The Art Of The Cross-Media Deal

  • by August 22, 2004
Viacom has Viacom Plus, ESPN has a multimedia empire and access to the ABC's stable of properties, and Time Warner relies on its Global Marketing Group to help customize media programs across the company's divisions. As marketers increasingly demand "integrated" media plans and online media becomes a bigger part of the mix, engineering effective cross-media deals is taking on a new importance., the online news arm of Microsoft Corp.'s joint venture with NBC, has worked to cultivate cross-media sales in conjunction with MSN, its sibling and the second-largest Internet network. Mary Paris is director of business development and cross-media sales for, and has coordinated those efforts for two years. Paris serves as the liaison between and MSNBC cable and the NBC News properties including "Nightly News," "Dateline," the "Today Show," and NBC Sports properties. "Mary Paris is the glue that connects NBC broadcast sales to MSNBC online sales and MSN sales," notes Charlie Tillinghast, general manager and publisher,



"I'm considered part of the NBC News sales team," Paris explains from her cluttered office at 30 Rockefeller Plaza. "My clients are the NBC News salespeople." Paris explains that when a new sponsorship opportunity is created--for example, "Today's Superstar"--all the involved parties--NBC Marketing and News representatives and Paris--meet to structure the package for advertisers. Packages are often co-presented, or presented by the person who has the closest relationship to the advertiser.

The expansion of the "Today Show's" online presence on MSN a few months ago has offered new opportunities for creating cross-media packages. There is now more "Today" content online to draw viewers to the property throughout the day. Repeat visits and increasing stickiness are critical for advertisers.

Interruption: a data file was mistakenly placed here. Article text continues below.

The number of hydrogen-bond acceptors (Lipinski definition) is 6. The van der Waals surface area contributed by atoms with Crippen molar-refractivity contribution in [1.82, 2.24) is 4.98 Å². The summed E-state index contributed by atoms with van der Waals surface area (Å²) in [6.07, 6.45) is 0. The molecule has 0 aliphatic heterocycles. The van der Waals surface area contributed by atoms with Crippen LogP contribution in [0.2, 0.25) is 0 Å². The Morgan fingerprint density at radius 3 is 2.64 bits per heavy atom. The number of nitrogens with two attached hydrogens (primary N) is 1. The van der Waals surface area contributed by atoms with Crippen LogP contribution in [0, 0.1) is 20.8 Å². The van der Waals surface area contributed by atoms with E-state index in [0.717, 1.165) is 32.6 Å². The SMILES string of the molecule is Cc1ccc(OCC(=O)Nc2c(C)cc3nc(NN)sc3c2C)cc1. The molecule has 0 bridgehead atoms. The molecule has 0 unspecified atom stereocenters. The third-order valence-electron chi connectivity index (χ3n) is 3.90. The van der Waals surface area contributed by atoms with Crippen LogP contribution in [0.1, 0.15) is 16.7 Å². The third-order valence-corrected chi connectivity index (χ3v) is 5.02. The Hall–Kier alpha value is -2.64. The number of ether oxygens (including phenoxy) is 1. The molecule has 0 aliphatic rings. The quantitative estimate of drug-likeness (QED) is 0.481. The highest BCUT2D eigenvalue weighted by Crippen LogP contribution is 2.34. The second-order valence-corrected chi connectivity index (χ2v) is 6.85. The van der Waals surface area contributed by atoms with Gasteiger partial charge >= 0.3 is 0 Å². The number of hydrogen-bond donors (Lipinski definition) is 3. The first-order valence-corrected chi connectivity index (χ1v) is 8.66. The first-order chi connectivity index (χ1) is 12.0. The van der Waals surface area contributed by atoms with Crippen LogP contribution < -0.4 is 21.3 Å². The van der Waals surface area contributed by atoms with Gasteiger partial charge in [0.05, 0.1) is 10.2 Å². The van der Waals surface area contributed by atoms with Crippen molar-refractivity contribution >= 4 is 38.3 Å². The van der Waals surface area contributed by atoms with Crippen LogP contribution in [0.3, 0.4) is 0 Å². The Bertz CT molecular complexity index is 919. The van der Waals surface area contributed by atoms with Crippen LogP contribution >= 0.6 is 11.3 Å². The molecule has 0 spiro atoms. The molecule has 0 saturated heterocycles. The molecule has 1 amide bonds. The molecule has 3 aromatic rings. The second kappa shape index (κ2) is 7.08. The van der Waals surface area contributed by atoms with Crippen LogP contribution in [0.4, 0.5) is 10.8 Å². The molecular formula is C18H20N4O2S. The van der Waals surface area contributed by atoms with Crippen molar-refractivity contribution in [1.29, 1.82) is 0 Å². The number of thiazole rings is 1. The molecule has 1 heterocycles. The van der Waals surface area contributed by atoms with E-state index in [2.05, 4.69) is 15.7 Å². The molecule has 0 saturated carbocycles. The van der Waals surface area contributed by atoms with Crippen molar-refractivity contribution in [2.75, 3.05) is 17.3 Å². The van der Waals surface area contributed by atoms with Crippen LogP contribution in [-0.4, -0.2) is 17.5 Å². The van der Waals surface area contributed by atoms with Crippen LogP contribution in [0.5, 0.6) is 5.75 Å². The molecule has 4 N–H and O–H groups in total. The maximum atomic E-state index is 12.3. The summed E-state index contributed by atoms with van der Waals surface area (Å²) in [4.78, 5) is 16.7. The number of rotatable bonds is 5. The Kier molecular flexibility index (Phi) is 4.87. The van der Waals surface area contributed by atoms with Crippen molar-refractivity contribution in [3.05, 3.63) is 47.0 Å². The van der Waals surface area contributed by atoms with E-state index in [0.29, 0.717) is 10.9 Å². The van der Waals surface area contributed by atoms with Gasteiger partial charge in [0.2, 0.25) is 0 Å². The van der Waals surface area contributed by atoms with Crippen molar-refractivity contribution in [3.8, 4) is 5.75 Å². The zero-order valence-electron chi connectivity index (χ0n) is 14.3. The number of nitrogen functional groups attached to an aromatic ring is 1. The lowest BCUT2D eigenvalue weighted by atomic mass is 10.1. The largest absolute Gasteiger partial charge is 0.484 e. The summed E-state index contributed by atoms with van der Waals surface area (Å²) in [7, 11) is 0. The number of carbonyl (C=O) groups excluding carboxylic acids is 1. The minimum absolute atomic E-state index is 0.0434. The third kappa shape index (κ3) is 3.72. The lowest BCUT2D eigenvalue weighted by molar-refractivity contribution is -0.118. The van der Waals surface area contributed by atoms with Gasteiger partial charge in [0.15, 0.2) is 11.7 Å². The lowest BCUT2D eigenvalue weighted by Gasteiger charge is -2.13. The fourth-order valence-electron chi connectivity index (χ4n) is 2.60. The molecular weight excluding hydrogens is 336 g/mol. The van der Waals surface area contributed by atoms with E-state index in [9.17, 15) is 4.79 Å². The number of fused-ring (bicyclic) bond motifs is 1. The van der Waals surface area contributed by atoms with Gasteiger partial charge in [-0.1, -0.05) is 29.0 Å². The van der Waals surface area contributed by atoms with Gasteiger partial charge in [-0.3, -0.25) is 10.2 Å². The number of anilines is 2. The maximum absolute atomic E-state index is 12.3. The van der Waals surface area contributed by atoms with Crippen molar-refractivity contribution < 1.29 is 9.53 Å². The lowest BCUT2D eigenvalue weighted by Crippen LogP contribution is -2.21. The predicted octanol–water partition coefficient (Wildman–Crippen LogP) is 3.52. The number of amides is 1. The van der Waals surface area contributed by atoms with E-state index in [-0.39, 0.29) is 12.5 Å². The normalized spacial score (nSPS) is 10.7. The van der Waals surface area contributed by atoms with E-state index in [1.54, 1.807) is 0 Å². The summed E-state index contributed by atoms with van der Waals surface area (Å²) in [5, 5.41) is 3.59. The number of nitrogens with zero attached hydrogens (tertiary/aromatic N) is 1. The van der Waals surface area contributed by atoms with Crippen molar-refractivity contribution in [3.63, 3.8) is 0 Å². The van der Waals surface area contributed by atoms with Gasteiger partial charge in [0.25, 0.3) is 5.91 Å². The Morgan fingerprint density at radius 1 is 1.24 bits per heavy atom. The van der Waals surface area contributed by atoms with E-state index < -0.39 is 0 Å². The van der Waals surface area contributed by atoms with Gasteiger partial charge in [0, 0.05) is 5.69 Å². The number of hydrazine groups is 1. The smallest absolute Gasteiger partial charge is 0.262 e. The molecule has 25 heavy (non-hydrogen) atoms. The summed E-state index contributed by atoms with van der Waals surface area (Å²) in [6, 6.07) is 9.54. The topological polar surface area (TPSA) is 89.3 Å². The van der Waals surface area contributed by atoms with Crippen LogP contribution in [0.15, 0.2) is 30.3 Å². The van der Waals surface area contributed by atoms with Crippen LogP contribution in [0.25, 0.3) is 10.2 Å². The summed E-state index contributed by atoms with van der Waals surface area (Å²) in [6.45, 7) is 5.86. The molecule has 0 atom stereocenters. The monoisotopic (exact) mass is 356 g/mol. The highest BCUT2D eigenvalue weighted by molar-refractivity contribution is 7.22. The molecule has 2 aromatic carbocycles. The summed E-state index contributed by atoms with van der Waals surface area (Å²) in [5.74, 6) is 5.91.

Successful cross-media franchises aren't built in a day, of course. Among the most successful programs, Paris cites "Today's" Toyota Summer Concert Series, and the Target Wedding Series, which offered a number of opportunities for online polling and interactive engagement. In fact, she says, the Wedding and Concert cross-media packages were offered by NBC during the network's upfront this spring. NBC's "Today" has at least a dozen branded franchises associated with it, offering ideal content for cross-media packages, Paris says. She adds that the number of cross-media packages increased 10 percent during this year's upfront versus last year's.

Paris cites Office Depot as an example of a MSN client that sought an integrated media buy-TV and online media. The team created a contest called "Win a small business makeover" that was featured on MSN. On MSNBC cable, the retailer sponsored a "Small business tip of the day."

One of the greatest challenges for cross-media sales, according to Paris, is dealing with advertisers' on-air or traditional media agencies. "On-air advertisers always have trouble with on-air agencies," she says, explaining that the media agencies responsible for a client's on-air buy often aren't equipped to handle the online part of the package. When that's the case, the online agency steps in, as does the appropriate MSN ad sales representative. Another issue, Paris finds, is that traditional media sales are often handshake deals, in which online media requires a signed insertion order. Apart from the cultural hurdles, return-on-investment-oriented online media agencies often have different goals and metrics for a program than the on-air agencies. "On-air has the [penchant for] ratings, [while] online wants to know how many click-throughs ...," Paris relates. If that's not enough, on-air and online agencies representing the client often have different campaigns running.